A new study says many workers don’t get enough sleep, and that could spell real trouble; but you can take steps to keep them healthy and productive.
Are your employees getting enough sleep? According to a new study, many of them aren’t. In fact, researchers found that the prevalence of “short sleep duration” (i.e., fewer than seven hours of sleep per night) in working adults is 35.6%. This lack of sleep is most commonly seen in several specific professions, including healthcare support occupations (45%). Read on for more information from this study and how sleep hygiene education can help your employees sleep–and work–better.
Among some key findings from this study:
- Short sleep duration prevalence is similar for both men and women (35.5% and 35.8%, respectively). However, over the nine-year study period, women were more likely than men to report lack of sleep.
- Short sleep duration is significantly more common in African-Americans (45.5%) than Caucasians (34.1%).
- Interestingly, individuals born in the U.S. and those living in the American South had the highest prevalence of short sleep duration over the nine-year study period.
- Between 2010 and 2018, the prevalence of short sleep duration increased the most in widowed, divorced, or separated people (+21%); those workers in households with one child (+20%); multiracial individuals (+26%); individuals age 65 and older (+34%); and workers residing in the American West (+25%).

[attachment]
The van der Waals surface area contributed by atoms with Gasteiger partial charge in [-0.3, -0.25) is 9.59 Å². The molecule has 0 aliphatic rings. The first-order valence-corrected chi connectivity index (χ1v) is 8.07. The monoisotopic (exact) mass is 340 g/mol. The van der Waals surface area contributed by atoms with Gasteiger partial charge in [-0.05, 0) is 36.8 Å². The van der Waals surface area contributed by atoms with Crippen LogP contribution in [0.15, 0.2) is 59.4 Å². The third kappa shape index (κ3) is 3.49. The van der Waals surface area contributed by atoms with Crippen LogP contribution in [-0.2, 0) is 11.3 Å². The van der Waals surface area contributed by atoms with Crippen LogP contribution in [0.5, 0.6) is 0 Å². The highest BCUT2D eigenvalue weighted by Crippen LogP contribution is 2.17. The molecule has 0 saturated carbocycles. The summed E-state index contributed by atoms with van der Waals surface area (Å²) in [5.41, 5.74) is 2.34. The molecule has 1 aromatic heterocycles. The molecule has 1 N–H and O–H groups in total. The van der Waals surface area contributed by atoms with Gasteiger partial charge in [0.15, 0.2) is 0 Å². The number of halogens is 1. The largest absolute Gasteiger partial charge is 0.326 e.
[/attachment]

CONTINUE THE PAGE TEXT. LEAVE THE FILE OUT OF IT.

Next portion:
The study authors suggest, “From a public health perspective, chronic sleep problems [such as sleep apnea] need management by qualified professionals.” They also call for increasing awareness and improving the diagnosis and treatment of sleep disorders, as well as a greater emphasis on public education, training for health professionals, and surveillance and monitoring.
Why should you care about sleep? According to the authors, lack of sleep can increase the risk of Type 2 diabetes, stroke, hypertension, and heart disease. Short sleep duration is also associated with anxiety, alcohol abuse, absenteeism, unstable mood, lack of concentration, and suicidal ideation.
It is helpful for employers to remind workers about some basics of sleep hygiene:
- Avoiding or limiting alcohol consumption.
- Exercising 4-8 hours prior to bedtime (60 minutes of exercise is likely to cause the greatest increase in total sleep time).
- Managing stress and anxiety throughout the day.
- Engaging in relaxing activities (such as mindfulness meditation) just before bedtime.
- Limiting light and noise that can make it difficult to fall and stay asleep. Consider the use of earplugs or white noise machines as necessary.
- Observing, as possible, consistent sleep and wake times to synchronize physiological sleep drive with circadian rhythms.
- Avoiding caffeine use within 4-6 hours of bedtime.
- Resisting the urge to check phone messages, emails, or social media accounts in the middle of the night.
The authors conclude, “Employers that are willing to help employees develop adequate sleep times may increase the probability of workplace productivity, reduction in employee healthcare costs, and improving workplace safety and health. Sleep hygiene education may be one method to help employees optimize their levels of sleep and reduce a significant form of preventable harm.”